Interviewing an Expert For a
Teleseminar or Webinar? Avoid These 6 Mistakes
by Marcia Yudkin
Recording an interviewing an expert on a topic that has value for a group of listeners is one of the quickest and easiest ways to create a saleable product. This sort of teleseminar
or webinar can also help drum up interest in an upcoming event as a free preview call.
However, as someone who has been interviewed or interviewed others dozens of times and listened to scores more expert interviews, I’ve observed several pitfalls that can affect the quality of the product.
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To end up with a recording that people feel good about having paid for, avoid making the following mistakes when you interview experts, either during a live teleseminar with listeners on the line or when just you and the expert are on the line for later distribution of your conversation.
1. Talking too much. As the interviewer, you should be talking no more than 20 percent of the time. It’s fine to offer occasional observations that add to and round out what the expert has said. But it’s rude to both the expert and the listeners to horn in on his expertise by running off at the mouth. However much you also know about the subject at hand, your role is subsidiary here. Write the following two words in big letters in front of you as a reminder: SHUT UP. If you just can’t be quiet, reverse your role and find someone to interview you.
2. Not introducing the expert. Some interviewers either say outright, “So-and-so needs no introduction” or act as if everyone listening knows the stature and credentials of the guest expert. Yet even people who paid to be on a call and presumably read your sales copy might not remember the expert’s qualifications or might be new to the circles in which your expert is a living legend. Always provide at least a brief bio of the expert to set the context for your questions.
3. Gushing. It’s painful to listen to someone who responds to every other point of the expert by praising him or her to the sky. Instead of flowery or overly emotional flattery, be sparing and specific in your praise. Rather than “Wow, that’s another incredibly insightful point,” for instance, you can say “That’s something most gurus don’t tell you,” or “I would never have guessed that,” or “I see I’m going to have to make some changes after we finish today’s call.” Let listeners make up their own minds about the value of the expert’s savvy for them.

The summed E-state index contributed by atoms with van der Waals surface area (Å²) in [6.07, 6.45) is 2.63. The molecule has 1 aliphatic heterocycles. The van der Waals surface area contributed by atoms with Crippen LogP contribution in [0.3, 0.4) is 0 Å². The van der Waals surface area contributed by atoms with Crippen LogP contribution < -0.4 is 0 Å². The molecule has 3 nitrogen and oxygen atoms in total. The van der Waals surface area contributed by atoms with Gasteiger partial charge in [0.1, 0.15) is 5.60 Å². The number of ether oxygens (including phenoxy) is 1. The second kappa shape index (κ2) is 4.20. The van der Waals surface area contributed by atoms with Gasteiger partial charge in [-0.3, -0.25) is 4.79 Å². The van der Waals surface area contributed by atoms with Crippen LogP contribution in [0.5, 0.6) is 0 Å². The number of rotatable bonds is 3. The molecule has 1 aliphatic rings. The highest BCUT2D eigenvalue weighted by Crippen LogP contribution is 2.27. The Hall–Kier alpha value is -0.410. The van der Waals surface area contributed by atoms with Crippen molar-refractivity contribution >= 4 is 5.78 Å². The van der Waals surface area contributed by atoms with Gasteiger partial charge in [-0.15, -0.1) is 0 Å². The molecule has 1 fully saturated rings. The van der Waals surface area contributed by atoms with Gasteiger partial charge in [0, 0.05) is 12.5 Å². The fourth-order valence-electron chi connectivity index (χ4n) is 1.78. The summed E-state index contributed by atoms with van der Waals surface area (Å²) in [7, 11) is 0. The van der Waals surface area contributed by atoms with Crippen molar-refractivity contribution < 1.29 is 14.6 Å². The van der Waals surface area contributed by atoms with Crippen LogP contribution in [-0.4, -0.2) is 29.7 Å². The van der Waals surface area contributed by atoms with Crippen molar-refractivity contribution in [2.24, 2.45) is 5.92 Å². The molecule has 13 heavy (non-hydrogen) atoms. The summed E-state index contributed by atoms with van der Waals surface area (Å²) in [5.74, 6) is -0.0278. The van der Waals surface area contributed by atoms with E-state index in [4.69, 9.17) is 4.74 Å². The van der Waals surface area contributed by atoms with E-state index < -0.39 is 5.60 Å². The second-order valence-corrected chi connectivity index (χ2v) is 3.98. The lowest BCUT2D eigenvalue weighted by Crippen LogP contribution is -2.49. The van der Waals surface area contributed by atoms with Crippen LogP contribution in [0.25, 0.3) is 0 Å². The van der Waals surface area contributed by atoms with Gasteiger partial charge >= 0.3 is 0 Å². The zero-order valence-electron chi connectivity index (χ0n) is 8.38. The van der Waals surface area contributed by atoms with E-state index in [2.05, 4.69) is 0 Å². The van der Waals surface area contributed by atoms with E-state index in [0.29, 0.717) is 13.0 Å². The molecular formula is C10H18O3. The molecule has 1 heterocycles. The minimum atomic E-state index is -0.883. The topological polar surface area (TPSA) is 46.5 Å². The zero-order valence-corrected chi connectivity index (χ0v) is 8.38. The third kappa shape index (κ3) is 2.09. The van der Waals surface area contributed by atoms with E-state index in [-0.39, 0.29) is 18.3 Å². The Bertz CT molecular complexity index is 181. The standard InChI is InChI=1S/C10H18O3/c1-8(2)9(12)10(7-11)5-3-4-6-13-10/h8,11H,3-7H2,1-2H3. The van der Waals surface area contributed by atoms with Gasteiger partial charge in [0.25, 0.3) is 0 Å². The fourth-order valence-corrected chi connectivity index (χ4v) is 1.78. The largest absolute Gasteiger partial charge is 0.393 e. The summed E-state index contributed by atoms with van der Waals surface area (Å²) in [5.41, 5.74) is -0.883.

4. Lousy questions. Good questions are open-ended ones that call for an explanation, anecdote or perspective of some sort rather than a simple yes or no. Avoid multi-part questions, because inevitably one of the parts gets lost in the expert’s answer, confusing or disappointing listeners.
5. Getting off track. As interviewer, you are responsible to keep the discussion on track. However interesting a side issue might be, you can’t let it get in the way of what you advertised would be covered in the call. Good phrases for reining in a digression include “But to get back to our topic for tonight…” or “I’m not sure we have time to get into that. Do you have any more ideas about ___ [the central topic]?”
6. Not providing URLs. Sometimes during a preview call that is promoting an upcoming paid event, the expert mentions valuable information available on the expert’s web site, but the interviewer fails to prompt the expert to provide the web address so listeners can access it. This gets listeners feeling like the interviewer cares only about the event selling out and not about helping listeners. Listeners deserve to receive sufficient information to follow up with the expert directly or check out his or her books or web site.
By following these guidelines, you provide a solid educational experience for listeners, treat your expert with respect and are positioned well to receive the payoff that you planned for the teleseminar project.
Marcia Yudkin. All rights reserved.